(March 14, 2017) Another flat start to the day for the markets going into the European session.
There have been very few drivers at the start of the week to incentivise the markets ahead of tomorrow’s FOMC interest rate decision and, more importantly, economic projections.
The material shift in FOMC member sentiment towards policy was particularly telling ahead of the blackout period and the hawkish commentary certainly suggests that the FOMC will be looking to make upward revisions to the December projections, the only material question being whether there will be a steepening in the rate path.
Before the week of the hawks, the markets had largely priced in a 2-rate hike year for the FED, but with economic indicators on the positive side and with inflation beginning to show signs of a final push towards the FED’s 2% target, there will be plenty for FOMC members to consider when making the projections for this year and next.
The one thing that has yet to change is the fact that the U.S administration has yet to deliver on campaign pledges, the lack of details on tax reforms and a fiscal stimulus package likely to have as much to do with the Dollar being pegged back than the markets selling on the fact…
It’s another quiet one on the macroeconomic front, with key stats out of Europe limited to the Eurozone’s January Industrial Production and Germany and the Eurozone’s ZEW Economic Sentiment figures for March, which will provide the EUR with some support through the early part of the European session, should stats be in line with or better than forecast. Any gains are likely to be minor however, with the markets torn between the upbeat economic sentiment and concerns over the Dutch election tomorrow. Election fever is building and the populist parties are still in with a chance.
Over in the Netherlands, it’s the day before Election Day, the latest scuffle with Turkey having provided Wilders with a likely boost, though he will need to be able to form a coalition, not just win a majority and doubts remain over which parties will be willing to join forces.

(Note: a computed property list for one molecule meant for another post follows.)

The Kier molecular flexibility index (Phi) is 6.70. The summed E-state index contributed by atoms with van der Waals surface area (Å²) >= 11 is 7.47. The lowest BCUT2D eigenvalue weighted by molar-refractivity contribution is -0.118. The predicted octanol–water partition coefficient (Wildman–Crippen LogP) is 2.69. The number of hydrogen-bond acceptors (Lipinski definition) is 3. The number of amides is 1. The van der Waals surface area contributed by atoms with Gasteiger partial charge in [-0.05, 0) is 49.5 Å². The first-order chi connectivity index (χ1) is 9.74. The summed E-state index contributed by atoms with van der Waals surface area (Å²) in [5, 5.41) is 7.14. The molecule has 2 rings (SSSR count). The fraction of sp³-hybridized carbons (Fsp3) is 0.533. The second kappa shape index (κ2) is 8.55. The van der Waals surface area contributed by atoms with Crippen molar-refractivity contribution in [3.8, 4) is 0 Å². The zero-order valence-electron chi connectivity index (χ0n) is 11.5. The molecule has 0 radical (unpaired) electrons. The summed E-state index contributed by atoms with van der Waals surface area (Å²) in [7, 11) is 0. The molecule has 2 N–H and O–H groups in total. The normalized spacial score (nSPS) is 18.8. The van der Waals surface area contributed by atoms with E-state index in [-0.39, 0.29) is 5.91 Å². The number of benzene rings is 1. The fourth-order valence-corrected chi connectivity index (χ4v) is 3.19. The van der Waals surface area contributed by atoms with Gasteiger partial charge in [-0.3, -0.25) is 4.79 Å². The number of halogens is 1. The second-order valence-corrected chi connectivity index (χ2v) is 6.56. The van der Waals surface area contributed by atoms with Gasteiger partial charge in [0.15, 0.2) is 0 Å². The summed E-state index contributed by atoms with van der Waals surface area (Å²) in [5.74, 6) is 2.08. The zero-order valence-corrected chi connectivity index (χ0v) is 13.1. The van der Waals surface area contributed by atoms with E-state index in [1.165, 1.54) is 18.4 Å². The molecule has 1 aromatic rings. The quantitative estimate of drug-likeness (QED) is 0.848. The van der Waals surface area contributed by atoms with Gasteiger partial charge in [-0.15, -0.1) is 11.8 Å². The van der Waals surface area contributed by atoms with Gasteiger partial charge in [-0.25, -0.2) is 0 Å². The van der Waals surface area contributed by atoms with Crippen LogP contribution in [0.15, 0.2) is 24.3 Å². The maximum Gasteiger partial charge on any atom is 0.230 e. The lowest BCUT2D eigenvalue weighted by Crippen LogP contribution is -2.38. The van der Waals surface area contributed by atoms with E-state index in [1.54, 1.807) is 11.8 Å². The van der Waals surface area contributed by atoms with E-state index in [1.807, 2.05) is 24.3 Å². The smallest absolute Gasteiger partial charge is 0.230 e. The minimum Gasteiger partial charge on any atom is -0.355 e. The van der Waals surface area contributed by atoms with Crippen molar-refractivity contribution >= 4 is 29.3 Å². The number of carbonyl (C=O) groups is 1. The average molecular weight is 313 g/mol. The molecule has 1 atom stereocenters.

Stats out of the U.S are limited to February’s producer price index figures scheduled for release this afternoon, which are unlikely to cause any material shock and are certainly not expected to lead the markets to reconsider tomorrow’s anticipated rate hike, suggesting that the numbers will have marginal impact at best, the Dollar managing to stand its ground for now.
Across the Pond
While the markets have been largely on the side lines ahead of tomorrow’s FOMC, the pound has remained in the spotlight, with concerns over Brexit and news of the Scottish government calling for a Scottish Independence Referendum a blow for the British government and the pound.
There was some good news late in the day on Monday, with the House of Lords backing down as had been expected, but the prospects of a referendum in Scotland at a time when the British government will be negotiating Britain’s departure from the EU creates the additional uncertainty that the markets and businesses alike, were perhaps looking to avoid.
A lack of material stats out of the UK today will leave the markets focused on any news hitting the wires over Brexit, the government having already announced that it will delay invoking Article 50 until week, and Thursday’s BoE monetary policy decision. The recent deterioration in the UK economy looks to have removed any prospects of a rate hike over the near-term, the only surprise possibly being talk of the need for further easing, the confusion over the BoE’s neutral position adding to the volatility in the pound.
At the time of the report, cable has slumped 0.66% to $1.21381 with any claw back through the day unlikely. The EUR is down 0.07% against the Dollar as the day is likely to belong to the Dollar ahead of tomorrow’s inflation and retail sales figures out of the U.S, the Dollar Spot Index up 0.22%, with Brexit and elections likely to continue weighing on both the Pound and the EUR through the day.